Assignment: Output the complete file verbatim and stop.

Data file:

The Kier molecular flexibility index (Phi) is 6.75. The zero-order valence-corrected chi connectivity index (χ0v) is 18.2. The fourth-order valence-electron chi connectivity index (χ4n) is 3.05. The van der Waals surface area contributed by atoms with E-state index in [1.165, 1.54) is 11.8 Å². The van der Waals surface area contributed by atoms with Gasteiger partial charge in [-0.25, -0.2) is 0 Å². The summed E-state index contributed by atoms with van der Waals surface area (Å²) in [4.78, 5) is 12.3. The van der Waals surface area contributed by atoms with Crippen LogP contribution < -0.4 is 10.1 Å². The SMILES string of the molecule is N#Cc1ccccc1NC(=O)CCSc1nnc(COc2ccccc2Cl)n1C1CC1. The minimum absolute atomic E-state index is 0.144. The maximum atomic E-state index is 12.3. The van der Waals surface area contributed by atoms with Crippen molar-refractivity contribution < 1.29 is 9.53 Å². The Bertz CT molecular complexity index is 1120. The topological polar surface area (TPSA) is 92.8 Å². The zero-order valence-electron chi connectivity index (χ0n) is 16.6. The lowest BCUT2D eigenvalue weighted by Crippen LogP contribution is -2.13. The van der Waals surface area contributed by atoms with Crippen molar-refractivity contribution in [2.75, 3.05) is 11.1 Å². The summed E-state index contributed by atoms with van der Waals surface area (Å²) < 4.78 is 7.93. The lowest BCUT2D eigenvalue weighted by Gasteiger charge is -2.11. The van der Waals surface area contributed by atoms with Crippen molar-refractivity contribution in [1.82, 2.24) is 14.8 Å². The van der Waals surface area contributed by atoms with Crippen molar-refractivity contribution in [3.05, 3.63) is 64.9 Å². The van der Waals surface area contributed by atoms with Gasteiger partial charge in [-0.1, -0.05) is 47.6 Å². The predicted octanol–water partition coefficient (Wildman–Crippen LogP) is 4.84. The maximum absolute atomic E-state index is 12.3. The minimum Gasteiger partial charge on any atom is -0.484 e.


The Kier molecular flexibility index (Phi) is 6.75. The zero-order valence-corrected chi connectivity index (χ0v) is 18.2. The fourth-order valence-electron chi connectivity index (χ4n) is 3.05. The van der Waals surface area contributed by atoms with E-state index in [1.165, 1.54) is 11.8 Å². The van der Waals surface area contributed by atoms with Gasteiger partial charge in [-0.25, -0.2) is 0 Å². The summed E-state index contributed by atoms with van der Waals surface area (Å²) in [4.78, 5) is 12.3. The van der Waals surface area contributed by atoms with Crippen LogP contribution < -0.4 is 10.1 Å². The SMILES string of the molecule is N#Cc1ccccc1NC(=O)CCSc1nnc(COc2ccccc2Cl)n1C1CC1. The minimum absolute atomic E-state index is 0.144. The maximum atomic E-state index is 12.3. The van der Waals surface area contributed by atoms with Crippen molar-refractivity contribution < 1.29 is 9.53 Å². The Bertz CT molecular complexity index is 1120. The topological polar surface area (TPSA) is 92.8 Å². The zero-order valence-electron chi connectivity index (χ0n) is 16.6. The lowest BCUT2D eigenvalue weighted by Crippen LogP contribution is -2.13. The van der Waals surface area contributed by atoms with Crippen molar-refractivity contribution in [2.75, 3.05) is 11.1 Å². The summed E-state index contributed by atoms with van der Waals surface area (Å²) < 4.78 is 7.93. The lowest BCUT2D eigenvalue weighted by Gasteiger charge is -2.11. The van der Waals surface area contributed by atoms with Crippen molar-refractivity contribution in [1.82, 2.24) is 14.8 Å². The van der Waals surface area contributed by atoms with Crippen molar-refractivity contribution in [3.05, 3.63) is 64.9 Å². The van der Waals surface area contributed by atoms with Gasteiger partial charge in [-0.1, -0.05) is 47.6 Å². The predicted octanol–water partition coefficient (Wildman–Crippen LogP) is 4.84. The maximum absolute atomic E-state index is 12.3. The minimum Gasteiger partial charge on any atom is -0.484 e.